SATURDAY IN BEIJING will see Kurt Maflin and Gary Wilson each attempt to reach the first ranking event final of their respective careers.
Maflin edged Shaun Murphy 5-4 to reach the China Open semi-finals on Friday while Wilson beat Barry Hawkins 5-3. Maflin’s reward is a meeting with Mark Selby, who won the last two frames to beat Robert Milkins 5-4, and Wilson will play Ding Junhui, who prevailed in a thrilling deciding frame finish against John Higgins.
Maflin has been in a ranking semi before – at the 2013 PTC Grand Finals – but this is a bigger stage and a bigger match for the Norway-based Londoner. He is one of those players very highly regarded within the game for whom an extended run in a big tournament has long been a possibility.
A naturally attacking player, he will not want Selby to dictate the style of match. The world champion once again showed his fighting spirit to deny Milkins not only a place in the last four but also the chance to earn an automatic Crucible seeding, much to Stephen Maguire’s relief no doubt.
Wilson was appearing in his second ranking event quarter-final of the campaign, after reaching this stage of the Welsh Open in February.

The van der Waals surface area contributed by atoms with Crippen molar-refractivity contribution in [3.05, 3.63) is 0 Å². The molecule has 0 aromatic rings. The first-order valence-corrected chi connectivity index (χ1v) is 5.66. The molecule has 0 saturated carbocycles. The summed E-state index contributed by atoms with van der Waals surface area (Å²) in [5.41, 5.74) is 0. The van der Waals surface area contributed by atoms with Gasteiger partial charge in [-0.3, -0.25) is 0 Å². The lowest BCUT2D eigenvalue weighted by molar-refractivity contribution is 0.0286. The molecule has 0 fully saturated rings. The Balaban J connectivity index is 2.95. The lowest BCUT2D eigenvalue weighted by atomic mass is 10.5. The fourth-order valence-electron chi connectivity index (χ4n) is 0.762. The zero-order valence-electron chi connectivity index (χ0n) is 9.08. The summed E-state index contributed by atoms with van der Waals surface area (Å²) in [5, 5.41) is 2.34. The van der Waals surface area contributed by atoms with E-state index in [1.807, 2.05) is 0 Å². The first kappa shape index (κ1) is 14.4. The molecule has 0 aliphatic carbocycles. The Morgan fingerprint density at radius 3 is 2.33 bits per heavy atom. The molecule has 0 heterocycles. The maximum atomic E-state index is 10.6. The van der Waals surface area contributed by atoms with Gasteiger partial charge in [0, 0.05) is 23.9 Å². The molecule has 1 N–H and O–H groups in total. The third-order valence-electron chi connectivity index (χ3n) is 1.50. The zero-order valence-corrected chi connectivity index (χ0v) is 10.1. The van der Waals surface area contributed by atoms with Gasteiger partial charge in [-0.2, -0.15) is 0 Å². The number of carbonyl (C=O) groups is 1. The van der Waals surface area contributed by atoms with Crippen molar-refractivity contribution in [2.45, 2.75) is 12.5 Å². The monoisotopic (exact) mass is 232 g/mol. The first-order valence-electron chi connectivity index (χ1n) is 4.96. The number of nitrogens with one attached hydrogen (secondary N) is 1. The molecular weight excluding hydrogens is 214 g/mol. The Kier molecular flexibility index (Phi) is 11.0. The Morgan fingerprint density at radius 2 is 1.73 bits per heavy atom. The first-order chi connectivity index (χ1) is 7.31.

He came to Beijing having earned £20,099 in prize money this season and will now at least double that having been guaranteed £21,000 for progressing to the semi-finals.
Against Hawkins, he pulled off some assured recovery pots having lost ideal position at times and was overall impressive. A former world under 21 champion, the one table set-up in a big ranking event will be new to him, as will the vociferous support Ding will receive. But Ding will have to cope with the pressure of expectation that being the local boy, as well as the favourite, brings.
Then again, China’s no.1 is doubtless happy just to still be in the tournament after his dramatic match against Higgins, which was a high quality contest featuring a very exciting conclusion.
Ding went in-off potting the black from the penultimate red, attempting to take the cue ball around the table. With ball in hand, Higgins put him back in and Ding fluked the last red to a middle pocket.
He eventually broke down on the green but Higgins missed it, imparting side to check it off the side cushion for the brown. This left Ding with a golden chance to win, which he took to the delight of the audience.
A Ding v Selby final would be favourite but not a certainty given the shocks we’ve seen this week, some of which have been caused by Maflin and Wilson, two players now on the threshold of a ranking final.
Photographs by Monique Limbos.